Otis House

Drawing Room

Entertaining in Luxury and Light


After elaborate dinner parties, the Otises and their guests “withdrew” to this room on the second floor of their mansion. The term drawing room is simply just “withdrawing” room, shortened.  It was the most elegantly decorated room in the house, with expensive wallpaper, luxurious textiles, and impressive architectural detail. It is also the only room in the house to have solid mahogany doors, complete with mirrored panels.  Mahogany was difficult to acquire and the other doors in the house were made of less costly wood that was either painted or grained to look like mahogany.  The mirrors on the doors were also quite expensive and ostentatious. The two corner doors are false— added to maintain the symmetry of the room—but were just as expensive as the functioning doors. The drawing room is the only public room in the house that was designed to be used at night.  Unlike the downstairs parlor and dining room, this room has a chandelier.  And the many mirrors on the doors and walls helped to reflect the light and brighten the room during evening parties.

Pastimes and Entertainment

Entertaining and Family Time

The furniture and objects in this room reflect the many different kinds of activities that went on here.  After dinner, gentlemen often played games like backgammon or cards. The musical instruments would have been played by both family members and their guests, or by hired musicians, and the furniture could be pushed back to make room for dancing.  In the winter especially, the family probably spent most of their time in this room, as it was easier to heat one room and use it for many activities than to heat several rooms.  Mrs. Otis would have done her sewing and needlework here, using equipment like the sewing box and work table in the corner.

There is a ladies’ writing desk on the front wall of the room for writing letters, and a comfortable chair by the fire for reading.  Mrs. Otis would also use this room for small tea parties and for receiving visitors.  Tables could be set up and used for family meals.  So although this room was one of the fanciest entertaining rooms in the house, it doubled as a less formal “living room” as well.

The flute was an instrument largely played by men in the 19th century, as it was deemed unseemly for a woman to lift her arms above her chest.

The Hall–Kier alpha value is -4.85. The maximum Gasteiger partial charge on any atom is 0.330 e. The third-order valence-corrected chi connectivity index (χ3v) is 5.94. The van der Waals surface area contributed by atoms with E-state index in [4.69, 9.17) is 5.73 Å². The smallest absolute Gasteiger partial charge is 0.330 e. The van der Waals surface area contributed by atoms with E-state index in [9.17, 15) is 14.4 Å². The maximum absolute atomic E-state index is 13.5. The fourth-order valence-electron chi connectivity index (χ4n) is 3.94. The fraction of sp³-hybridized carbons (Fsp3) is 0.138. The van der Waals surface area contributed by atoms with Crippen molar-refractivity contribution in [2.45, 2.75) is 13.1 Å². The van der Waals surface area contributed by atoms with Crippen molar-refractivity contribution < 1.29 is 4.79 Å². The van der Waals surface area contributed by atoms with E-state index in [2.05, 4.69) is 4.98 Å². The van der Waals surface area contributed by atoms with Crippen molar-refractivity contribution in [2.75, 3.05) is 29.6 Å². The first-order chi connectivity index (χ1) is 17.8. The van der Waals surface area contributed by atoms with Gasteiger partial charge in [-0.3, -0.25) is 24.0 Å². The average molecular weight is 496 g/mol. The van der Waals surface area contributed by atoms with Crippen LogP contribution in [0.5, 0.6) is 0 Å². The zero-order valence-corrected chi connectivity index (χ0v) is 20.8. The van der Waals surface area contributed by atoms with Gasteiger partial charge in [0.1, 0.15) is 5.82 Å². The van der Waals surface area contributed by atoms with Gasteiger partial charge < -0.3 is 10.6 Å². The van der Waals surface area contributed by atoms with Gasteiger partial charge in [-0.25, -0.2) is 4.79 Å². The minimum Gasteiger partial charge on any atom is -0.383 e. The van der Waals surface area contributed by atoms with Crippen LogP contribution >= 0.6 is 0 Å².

An instrument with ancient and classical association, genteel young women were encouraged to learn the piano forte and the harp as part of their education.

Backgammon is one of the oldest known board games. A game of backgammon can be played quickly and does not require the level of concentration needed for chess, making it ideal for an evening of conversation and music.

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The Importance of Light

Illuminating the Past


The Drawing Room might be considered the only public room in the house “designed” to be used at night. Unlike the parlor and dining rooms downstairs, this room has a chandelier, mirrors on the walls and doors, and even reflective materials in the wallpaper that when lit by candlelight would have had a brightening and shimmering effect during evening parties. Knowing that clothing looks different in candle light as compared to day light, women dressed for candlelight festivities carefully, often selecting glossy white fabrics spangled with gold or trimmed in silver, pearls, and diamonds.

All in the Name of Symmetry

What’s Behind This Door?

Absolutely nothing! The two doors in the corner of the Otis House drawing room are false doors. Symmetry was a basic tenet of Federal design and these doors were installed to keep the room in balance. In the showiest room of the house, each window was balanced by a door on the opposite wall. These solid mahogany doors with mirrored panels and fake hinges were a completely extravagant addition that served no purpose other than to impress.

The End of the Otis Era

Enter the Osborns
Withdrawing Room Inventory, John Osborn, 1819


The Otises sold their house and surrounding land in 1801 to John Osborn, a paint merchant who owned a warehouse and store on Long Wharf. John Osborn died unexpectedly at age forty eight in 1819, leaving no will.  A room-by-room inventory of the contents of the house at the time of Osborn’s death provides a detailed picture of the kind of furnishings and possessions found in the Drawing Room, including twelve arm chairs, a sofa, silk curtains, a “Grecian” lamp.

By 1822 the house was divided into two and sold, along with the surrounding land.